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After recently reviewing Sapphire’s R9 Fury Tri-X, I’m not sure what I was expecting out of the R9 390 Nitro. This card comes in at a much lower price point, yet offers more GDDR5 memory. Needless to say, I was eager to see what it could do.
After running my tests, I realized I underestimated what a 390 could do. Priced to compete with Nvidia’s GeForce GTX 970, I expected to see approximately the same level of performance. But I was surprised at the numbers it actually achieved. The R9 290X, which is technically a higher-tier card, wasn’t even in the same ballpark at higher resolutions. The 390 walked all over my GTX 970 sample, and consistently traded blows with the GTX 980. In many cases, it was right on the heels of Sapphire’s much more expensive Radeon R9 Fury Tri-X.
Curiously, while running tests in 1080p, the card didn’t perform as consistently. At that resolution, the R9 390 is a perfect match for the GTX 970. But it really stretches its legs at 1440p. Sapphire gives this card a performance rating of 4, which it considers ideal for 1080p. I would say it’s better suited for delivering more pixels than that.
In the end, I was blown away by this card. I really like the Fury Tri-X, and I said so in my review. But had I tested the 390 Nitro first, I would have come to a different conclusion. Sapphire’s Radeon R9 390 Nitro is a tremendous value for the money, making it difficult to justify higher-priced boards. One of these is perfect for resolutions up to 2560x1440; you'd need two to approach 4K.
Considering that the performance gap between the GeForce GTX 970 and this Radeon R9 390 is bigger than the gap between the 390 and our Radeon R9 Fury, Sapphire's solution earns an easy recommendation.
Kevin Carbotte is an Associate Contributing Writer for Tom's Hardware, covering Graphics.
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Kevin Carbotte is a contributing writer for Tom's Hardware who primarily covers VR and AR hardware. He has been writing for us for more than four years.
:sarcastic: How about an updated hierarchy chart?Reply
great review. i have a question about AMD and project vulkan. do AMD cards benefit from vulkan, like they do (did) from project mantle with the GCN1.1+? also it was said that implementing different multi card setup on DX 12 is harder than anticipated, is project vulkan capable of such feat?Reply
It's good to see competition so close. It does beg the question as to why hardware several years old is still leading the charge.Reply
Both companies seem to be in a bit of a pit. Hopefully the new manufacturing node size will gets things going again.
I am pretty happy with my GTX970 though. It's a nice card.
I m so torn between getting a 390 or gtx970. (1st world problems)Reply
If amd gvr were as good as shadowplay it wouldn't be a contest. But shadowplay is only a 1-2 fps hit compared amd gvr 10-20fps loss. The gtx 970 uses about 100w less than the 390 under load. But the 390 has better specs on paper & seems more future proof. Plus I m worried I'd be stretching my 650w psu with the 390.
note: using hd7870, Ive tried out gvr & its horrible, currently using dxtory & obs.
Tainted, GVR options abound that great features. I have used OBS with some really neat overlay options and Raptr has a solid set of features as well.Reply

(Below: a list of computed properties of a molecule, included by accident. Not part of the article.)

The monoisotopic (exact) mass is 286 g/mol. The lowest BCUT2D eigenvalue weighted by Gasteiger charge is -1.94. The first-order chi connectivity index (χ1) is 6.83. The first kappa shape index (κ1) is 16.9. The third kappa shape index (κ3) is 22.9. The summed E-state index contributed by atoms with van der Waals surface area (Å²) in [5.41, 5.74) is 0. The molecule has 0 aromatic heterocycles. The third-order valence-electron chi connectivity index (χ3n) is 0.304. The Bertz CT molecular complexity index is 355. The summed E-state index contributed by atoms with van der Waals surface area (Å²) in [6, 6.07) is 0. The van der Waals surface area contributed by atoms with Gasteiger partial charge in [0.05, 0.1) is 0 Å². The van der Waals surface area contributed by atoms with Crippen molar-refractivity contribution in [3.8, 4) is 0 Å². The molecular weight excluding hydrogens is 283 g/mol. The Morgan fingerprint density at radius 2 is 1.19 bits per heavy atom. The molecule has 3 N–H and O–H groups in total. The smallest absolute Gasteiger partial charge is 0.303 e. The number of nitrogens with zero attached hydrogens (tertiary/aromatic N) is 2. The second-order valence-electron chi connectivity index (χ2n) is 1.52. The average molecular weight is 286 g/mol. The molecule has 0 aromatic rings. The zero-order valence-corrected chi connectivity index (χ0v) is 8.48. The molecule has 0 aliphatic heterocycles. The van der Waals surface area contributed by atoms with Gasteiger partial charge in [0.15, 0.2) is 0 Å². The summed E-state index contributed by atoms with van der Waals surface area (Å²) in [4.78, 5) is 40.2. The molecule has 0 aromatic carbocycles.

As for the PSU, you should be just fine. I run a Nitro 390 on my demo rig and do so with a 450 watt PSU and no issues. In fact at gaming load I have not yet seen the computer push over 400 watts total power load.
Under typical gaming loads the 390 pulls about 80 watts more power. Our cooling solution means this is not a heat issue as we easily handle any heat generated by the card. 80 watts equates to nothing in power usage over typical gaming sessions. Assuming 8 hours per day, every day it would mean a difference at the end of the year of about $25 in extra electric charges.
It's time for an updated "Best GPUs for the $$"Reply
Why is the 980 missing from so many of these charts? There should be a 3rd party OC 980 (not the reference) in every chart if your really wanting to compare price/performance across these options. Is this on purpose to make the 390 look better or a lack of comprehensive testing?Reply
I've been holding out a while to upgrade my GTX 760. Truthfully, I've been patiently waiting to see what Nvidia is going to come up with to counter the AMD 300 cards. Each article I've read, each video benchmark I've watched, just shows the same result, the 390/390x cards outperforms the 970/980! Not by much but it's noteworthy. I guess my money is truly going for the red brand this time around.Reply
I've been holding out a while to upgrade my GTX 760. Truthfully, I've been patiently waiting to see what Nvidia is going to come up with to counter the AMD 300 cards. Each article I've read, each video benchmark I've watched, just shows the same result, the 390/390x cards outperforms the 970/980! Not by much but it's noteworthy. I guess my money is truly going for the red brand this time around.
"Not by much but noteworthy." LOL How does that work? But sure if you'd like your rig having to draw and dispense 100+ watts of internal heat for 3-5 more noteworthy FPS then knock yourself out.
Got myself an MSI 390 to replace my evga 660ti 3gb. Holy poo what an upgrade !Reply
Was running stupidly hot at 84c for a week but then noticed that was due to the game, Mech warrior online using dx 11 which has known issues on a lot of cards, not just AMD.
More than happy with it and happily clocks to 1720 core with an 83% asic